Flashcards in 1] Evaluation And Intervention Deck (152):
8 functions of the skin
Protect from infection
Conserve body fluids
Produce Vit D
3 layers of the skin
Epidermis has how many layers?
What are the 5 layers of the epidermis?
Stratum corneum (outer)
Stratum basale (inner)
Outermost layer of the skin
Thickness of eye lids
Thickness of palms/soles
4 cells in epidermis
Produce melanin, a pigment that contributes to skin color & absorbs UV light to
protect DNA from damage.
Participate in immune responseby fighting various microbes that invade the skin.
Sensory receptor cells that areresponsible for sensation of touch.
Produce keratin, a tough protectiveprotein that protects skin & creates water repellent
Deepest layer of the epidermis
Contains stem cells which continually divide & push
new cells to surface.
Contains melanocytes and merkel cells
Thickest layer of the skin
Prickle cells interlock and support skin
Involved in transfer of substances in and out of body
Has basal cells and langerhan cells
Which layer initiates keratinization?
How on does keratinization take?
? produce ?, a tough protectiveprotein that makes up the majority of the
structures of the skin, hair, and nails
What happens as kcytes move through the stratum granulosum and lucidum ?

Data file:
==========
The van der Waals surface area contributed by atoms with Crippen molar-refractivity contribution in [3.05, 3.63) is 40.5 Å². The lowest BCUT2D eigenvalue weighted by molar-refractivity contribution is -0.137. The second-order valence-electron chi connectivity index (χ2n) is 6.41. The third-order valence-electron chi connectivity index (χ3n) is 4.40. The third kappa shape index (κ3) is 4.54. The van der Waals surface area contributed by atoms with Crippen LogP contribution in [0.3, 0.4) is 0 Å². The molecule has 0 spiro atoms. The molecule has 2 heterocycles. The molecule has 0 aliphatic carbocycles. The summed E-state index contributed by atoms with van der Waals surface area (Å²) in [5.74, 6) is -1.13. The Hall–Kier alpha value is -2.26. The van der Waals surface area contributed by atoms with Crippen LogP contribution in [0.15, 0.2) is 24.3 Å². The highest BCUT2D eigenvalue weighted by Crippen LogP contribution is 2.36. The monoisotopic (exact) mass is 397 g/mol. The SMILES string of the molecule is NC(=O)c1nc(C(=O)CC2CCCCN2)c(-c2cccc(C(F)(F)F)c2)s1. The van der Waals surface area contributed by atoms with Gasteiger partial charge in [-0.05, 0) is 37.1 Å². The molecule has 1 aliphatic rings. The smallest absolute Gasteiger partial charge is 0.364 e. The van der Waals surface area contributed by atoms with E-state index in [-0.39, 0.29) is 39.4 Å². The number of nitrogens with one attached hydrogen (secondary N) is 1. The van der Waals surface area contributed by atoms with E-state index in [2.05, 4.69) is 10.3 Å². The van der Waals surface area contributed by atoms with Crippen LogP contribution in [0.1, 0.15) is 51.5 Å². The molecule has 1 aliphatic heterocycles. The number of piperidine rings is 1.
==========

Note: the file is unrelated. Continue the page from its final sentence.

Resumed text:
They enlarge, flatter and adhere together
What happens at the end of keratinization?
Cells fuse together into tough durable material that continues to surface to the skin
Appears only in thethicker areas of the skin, i.e. fingertips, palms, and soles
Comprised of dead keratinocytes &
protects against UVrays.
10-30 layers of continuously shedding dead
keratinocytes which are replaced from below
Lipids help seal these dead cells together to form a barrier to keep water out/in.
Shedding process is how many days in the young?
Shredding process is how many days in the elderly?
3 functions of the dermis
Give dermis nutrients saturated with blood
2 layers of the dermis
Thin arrangement of collagen fibers
Papillary layer of dermis
How is the papillary layer connected to the epidermis?
Sensory touch receptors in the papillary layer
Contains thick collagen fibers arranged parallel to skin surface
Reticular layer contains what corpuscles that do?
Pacinian corpuscles that are sensory receptors for deep pressure
What two things in the dermis do you need to help your healing tissue be strong?
Collagen and elastin
Supply nutrients and oxygen to the skin
Takes away cell waste and cell products
Transports vitamin D produced in the skin to the rest of the body
Constricts and dilates to aid with temperature regulation
Functions of blood vessels
Bathes the skin tissues withlymph, a substance that
cells of the immune system
Attempt to destroy any
infection or invading
organisms as the lymph
circulates to lymph nodes
Average person has approximately 3 million of these
3 types of sweat glands
Found only in armpits, areolae of nipples andgenital regions
Apocrine sweat glands
Larger, deeper and produce thicker secretionsthan eccrine glands
Apocrine sweat glands
Become active at puberty